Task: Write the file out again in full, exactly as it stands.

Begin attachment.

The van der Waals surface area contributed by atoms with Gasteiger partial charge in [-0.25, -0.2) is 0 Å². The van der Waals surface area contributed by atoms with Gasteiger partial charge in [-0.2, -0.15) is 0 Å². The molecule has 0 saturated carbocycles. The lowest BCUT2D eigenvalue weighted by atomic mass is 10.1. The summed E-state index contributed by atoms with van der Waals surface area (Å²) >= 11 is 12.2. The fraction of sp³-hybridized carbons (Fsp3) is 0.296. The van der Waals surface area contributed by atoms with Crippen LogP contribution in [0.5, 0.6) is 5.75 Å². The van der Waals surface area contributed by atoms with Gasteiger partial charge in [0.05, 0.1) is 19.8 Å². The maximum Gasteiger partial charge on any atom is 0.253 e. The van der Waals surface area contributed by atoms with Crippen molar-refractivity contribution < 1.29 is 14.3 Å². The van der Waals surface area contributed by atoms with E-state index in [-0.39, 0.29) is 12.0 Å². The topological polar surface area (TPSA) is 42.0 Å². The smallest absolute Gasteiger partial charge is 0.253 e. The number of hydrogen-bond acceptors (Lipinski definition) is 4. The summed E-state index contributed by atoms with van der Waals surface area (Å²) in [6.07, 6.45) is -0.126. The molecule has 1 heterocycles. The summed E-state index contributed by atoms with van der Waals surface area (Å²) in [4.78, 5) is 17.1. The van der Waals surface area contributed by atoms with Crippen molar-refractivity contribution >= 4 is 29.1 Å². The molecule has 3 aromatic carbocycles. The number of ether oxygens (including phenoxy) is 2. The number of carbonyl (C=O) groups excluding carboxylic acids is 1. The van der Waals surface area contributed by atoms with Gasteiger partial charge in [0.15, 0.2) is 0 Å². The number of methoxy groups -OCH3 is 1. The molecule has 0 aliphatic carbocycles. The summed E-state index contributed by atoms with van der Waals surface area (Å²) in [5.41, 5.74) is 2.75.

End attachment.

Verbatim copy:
The van der Waals surface area contributed by atoms with Gasteiger partial charge in [-0.25, -0.2) is 0 Å². The van der Waals surface area contributed by atoms with Gasteiger partial charge in [-0.2, -0.15) is 0 Å². The molecule has 0 saturated carbocycles. The lowest BCUT2D eigenvalue weighted by atomic mass is 10.1. The summed E-state index contributed by atoms with van der Waals surface area (Å²) >= 11 is 12.2. The fraction of sp³-hybridized carbons (Fsp3) is 0.296. The van der Waals surface area contributed by atoms with Crippen LogP contribution in [0.5, 0.6) is 5.75 Å². The van der Waals surface area contributed by atoms with Gasteiger partial charge in [0.05, 0.1) is 19.8 Å². The maximum Gasteiger partial charge on any atom is 0.253 e. The van der Waals surface area contributed by atoms with Crippen molar-refractivity contribution < 1.29 is 14.3 Å². The van der Waals surface area contributed by atoms with E-state index in [-0.39, 0.29) is 12.0 Å². The topological polar surface area (TPSA) is 42.0 Å². The smallest absolute Gasteiger partial charge is 0.253 e. The number of hydrogen-bond acceptors (Lipinski definition) is 4. The summed E-state index contributed by atoms with van der Waals surface area (Å²) in [6.07, 6.45) is -0.126. The molecule has 1 heterocycles. The summed E-state index contributed by atoms with van der Waals surface area (Å²) in [4.78, 5) is 17.1. The van der Waals surface area contributed by atoms with Crippen molar-refractivity contribution >= 4 is 29.1 Å². The molecule has 3 aromatic carbocycles. The number of ether oxygens (including phenoxy) is 2. The number of carbonyl (C=O) groups excluding carboxylic acids is 1. The van der Waals surface area contributed by atoms with Gasteiger partial charge in [0.15, 0.2) is 0 Å². The number of methoxy groups -OCH3 is 1. The molecule has 0 aliphatic carbocycles. The summed E-state index contributed by atoms with van der Waals surface area (Å²) in [5.41, 5.74) is 2.75.